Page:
Unique risk and protective factors for partner aggression in a large scale air force survey

Amy M Smith Slep, Heather M. Foran, Richard E. Heyman, Jeffery D. Snarr

Research output: Contribution to journalArticlepeer-review


The objective of this study is to examine risk factors of physical aggression against a partner in a large representative Active Duty Air Force sample. A stratified sample of 128,950 United States Active Duty members were invited to participate in an Air Force-wide anonymous online survey across 82 bases. The final sample (N = 52,780) was weighted to be representative of the United States Air Force. Backward stepwise regression analyses were conducted to identify unique predictors of partner physical aggression perpetration within and across different ecological levels (individual, family, organization, and community levels). Relationship satisfaction, alcohol problems, financial stress, and number of years in the military were identified as unique predictors of men's and women's perpetration of violence against their partner across ecological levels. Parental status, support from neighbors, personal coping, and support from formal agencies also uniquely predicted men's but not women's perpetration of violence across ecological levels. This study identified specific risk factors of partner violence that may be targeted by prevention and intervention efforts aimed at different levels of impact (e.g.; family interventions, community-wide programs).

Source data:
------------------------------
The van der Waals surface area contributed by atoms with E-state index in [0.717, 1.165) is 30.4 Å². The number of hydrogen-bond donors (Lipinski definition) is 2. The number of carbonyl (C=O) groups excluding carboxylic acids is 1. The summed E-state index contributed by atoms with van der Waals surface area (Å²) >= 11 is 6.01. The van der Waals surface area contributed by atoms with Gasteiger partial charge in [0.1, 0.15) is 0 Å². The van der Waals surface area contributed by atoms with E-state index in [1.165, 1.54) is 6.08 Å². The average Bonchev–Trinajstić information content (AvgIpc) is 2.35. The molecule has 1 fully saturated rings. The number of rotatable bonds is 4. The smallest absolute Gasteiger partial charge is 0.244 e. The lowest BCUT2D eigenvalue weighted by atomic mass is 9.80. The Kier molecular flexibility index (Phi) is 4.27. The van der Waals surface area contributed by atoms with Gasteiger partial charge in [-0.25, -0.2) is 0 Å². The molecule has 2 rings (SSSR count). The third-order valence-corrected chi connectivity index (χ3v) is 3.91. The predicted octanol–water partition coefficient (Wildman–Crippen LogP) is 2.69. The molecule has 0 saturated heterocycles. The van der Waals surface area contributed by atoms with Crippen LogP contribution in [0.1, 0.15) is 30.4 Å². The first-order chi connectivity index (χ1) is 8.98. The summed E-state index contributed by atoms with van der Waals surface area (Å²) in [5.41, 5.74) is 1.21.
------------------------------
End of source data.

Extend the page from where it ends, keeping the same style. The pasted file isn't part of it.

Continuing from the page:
Original languageEnglish (US)
Pages (from-to)375-383
Number of pages9
JournalJournal of Community Health
Issue number4
StatePublished - Aug 2010


  • Air Force
  • Ecological levels
  • Intimate partner violence
  • Partner aggression
  • Risk factors

ASJC Scopus subject areas

  • Health(social science)
  • Public Health, Environmental and Occupational Health


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